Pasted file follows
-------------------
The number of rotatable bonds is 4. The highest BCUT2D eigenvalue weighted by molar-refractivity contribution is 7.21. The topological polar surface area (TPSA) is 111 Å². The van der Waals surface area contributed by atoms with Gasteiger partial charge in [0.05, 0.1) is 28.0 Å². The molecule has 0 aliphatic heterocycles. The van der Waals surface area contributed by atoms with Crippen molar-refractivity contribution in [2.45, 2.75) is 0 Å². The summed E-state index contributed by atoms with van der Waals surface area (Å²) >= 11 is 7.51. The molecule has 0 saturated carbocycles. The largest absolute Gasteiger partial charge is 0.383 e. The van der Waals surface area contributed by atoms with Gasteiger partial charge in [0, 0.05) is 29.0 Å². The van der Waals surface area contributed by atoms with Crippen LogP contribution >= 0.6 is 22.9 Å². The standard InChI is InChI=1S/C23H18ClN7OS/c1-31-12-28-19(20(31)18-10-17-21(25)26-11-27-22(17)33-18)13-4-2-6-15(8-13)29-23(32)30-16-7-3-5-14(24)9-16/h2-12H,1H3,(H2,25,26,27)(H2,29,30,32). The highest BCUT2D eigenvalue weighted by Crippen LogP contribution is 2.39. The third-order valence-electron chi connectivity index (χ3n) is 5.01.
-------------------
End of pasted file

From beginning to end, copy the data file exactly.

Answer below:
The number of rotatable bonds is 4. The highest BCUT2D eigenvalue weighted by molar-refractivity contribution is 7.21. The topological polar surface area (TPSA) is 111 Å². The van der Waals surface area contributed by atoms with Gasteiger partial charge in [0.05, 0.1) is 28.0 Å². The molecule has 0 aliphatic heterocycles. The van der Waals surface area contributed by atoms with Crippen molar-refractivity contribution in [2.45, 2.75) is 0 Å². The summed E-state index contributed by atoms with van der Waals surface area (Å²) >= 11 is 7.51. The molecule has 0 saturated carbocycles. The largest absolute Gasteiger partial charge is 0.383 e. The van der Waals surface area contributed by atoms with Gasteiger partial charge in [0, 0.05) is 29.0 Å². The van der Waals surface area contributed by atoms with Crippen LogP contribution >= 0.6 is 22.9 Å². The standard InChI is InChI=1S/C23H18ClN7OS/c1-31-12-28-19(20(31)18-10-17-21(25)26-11-27-22(17)33-18)13-4-2-6-15(8-13)29-23(32)30-16-7-3-5-14(24)9-16/h2-12H,1H3,(H2,25,26,27)(H2,29,30,32). The highest BCUT2D eigenvalue weighted by Crippen LogP contribution is 2.39. The third-order valence-electron chi connectivity index (χ3n) is 5.01.